To find out whether I'm a selfish slacker or just a typical American, I spoke with Karen Trella, a fundraising consultant and the Development Director for Urban Pathways in New York City, a nonprofit human services agency that provides temporary, low-cost housing, job training, and substance abuse counseling to homeless New Yorkers. Trella confirmed my suspicion that this is a time of year when both donations and volunteerism spike, but she also reassured me that holiday-giving habits do not indicate inferior character:

"One of the major reasons people give so much during the holidays is that this is when they're thinking of getting together with family and friends, which evokes a warmer, more loving feeling and gets them thinking about how lucky they are and how much other people don't have," Trella says. She also insists that people are generally willing and excited to help others, and that they do so more during the holidays simply because there's greater opportunity -- and not because we're selfishly trying to justify our own indulgences.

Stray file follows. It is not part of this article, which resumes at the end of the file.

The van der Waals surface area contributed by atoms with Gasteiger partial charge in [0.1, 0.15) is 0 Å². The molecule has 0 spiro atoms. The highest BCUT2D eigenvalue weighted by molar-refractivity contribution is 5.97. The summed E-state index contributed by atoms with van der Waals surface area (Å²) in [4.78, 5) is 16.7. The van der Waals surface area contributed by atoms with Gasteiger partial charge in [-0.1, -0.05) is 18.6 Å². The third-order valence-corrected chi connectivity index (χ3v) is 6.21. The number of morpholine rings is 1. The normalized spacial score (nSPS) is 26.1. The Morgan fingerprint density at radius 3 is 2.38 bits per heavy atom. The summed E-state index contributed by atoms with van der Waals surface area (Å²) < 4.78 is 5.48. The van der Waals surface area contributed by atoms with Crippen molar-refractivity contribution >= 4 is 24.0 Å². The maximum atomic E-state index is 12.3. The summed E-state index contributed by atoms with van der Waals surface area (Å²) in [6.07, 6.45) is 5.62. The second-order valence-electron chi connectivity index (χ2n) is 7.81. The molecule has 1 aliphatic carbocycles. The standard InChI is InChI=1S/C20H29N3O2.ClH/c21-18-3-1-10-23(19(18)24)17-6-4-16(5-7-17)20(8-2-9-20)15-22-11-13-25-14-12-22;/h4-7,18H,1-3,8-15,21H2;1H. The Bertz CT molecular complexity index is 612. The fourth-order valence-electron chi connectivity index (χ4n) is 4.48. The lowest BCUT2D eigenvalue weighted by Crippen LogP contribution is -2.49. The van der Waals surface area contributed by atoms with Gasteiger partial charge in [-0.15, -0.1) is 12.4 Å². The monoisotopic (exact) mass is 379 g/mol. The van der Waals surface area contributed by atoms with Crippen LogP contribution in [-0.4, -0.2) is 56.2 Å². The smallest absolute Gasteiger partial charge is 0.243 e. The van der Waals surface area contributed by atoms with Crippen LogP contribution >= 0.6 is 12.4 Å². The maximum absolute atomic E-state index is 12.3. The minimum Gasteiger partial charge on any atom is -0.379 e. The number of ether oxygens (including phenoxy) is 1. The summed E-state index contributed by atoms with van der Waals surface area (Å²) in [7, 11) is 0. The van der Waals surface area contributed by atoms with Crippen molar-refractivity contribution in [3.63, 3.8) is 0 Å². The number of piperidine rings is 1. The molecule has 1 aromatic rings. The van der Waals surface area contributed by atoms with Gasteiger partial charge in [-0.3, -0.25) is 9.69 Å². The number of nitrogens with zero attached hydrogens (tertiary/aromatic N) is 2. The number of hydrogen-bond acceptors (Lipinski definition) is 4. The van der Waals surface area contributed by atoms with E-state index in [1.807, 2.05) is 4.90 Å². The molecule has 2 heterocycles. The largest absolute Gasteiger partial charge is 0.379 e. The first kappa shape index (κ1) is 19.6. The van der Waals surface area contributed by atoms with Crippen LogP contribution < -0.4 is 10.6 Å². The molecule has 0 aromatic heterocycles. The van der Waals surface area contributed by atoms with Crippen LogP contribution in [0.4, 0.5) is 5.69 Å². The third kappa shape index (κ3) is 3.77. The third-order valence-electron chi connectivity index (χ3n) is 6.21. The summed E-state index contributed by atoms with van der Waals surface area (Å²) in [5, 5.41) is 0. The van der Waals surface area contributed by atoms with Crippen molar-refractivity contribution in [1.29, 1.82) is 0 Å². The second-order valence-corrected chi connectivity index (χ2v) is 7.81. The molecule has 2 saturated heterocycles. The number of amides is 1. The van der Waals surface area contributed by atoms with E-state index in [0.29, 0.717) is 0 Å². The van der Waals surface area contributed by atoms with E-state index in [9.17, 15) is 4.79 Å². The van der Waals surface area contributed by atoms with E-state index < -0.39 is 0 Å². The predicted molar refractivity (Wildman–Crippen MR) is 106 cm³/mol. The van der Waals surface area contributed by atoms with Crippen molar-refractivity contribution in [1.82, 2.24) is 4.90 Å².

"People would love to volunteer, but they don't necessarily know what the opportunities are -- I get inquiries all the time from people who want to do something but don't know what to do -- so people are thrilled to find out about opportunities during the holidays. The opportunity isn't in front of them most of the time, but you see more of it this time of the year, because it's something the press picks up. Corporations that have their own calendar of volunteer and donation initiatives spark plenty of interest, even during non-holiday times; when people are reminded at other times of the year, just like during the holidays, they jump on board."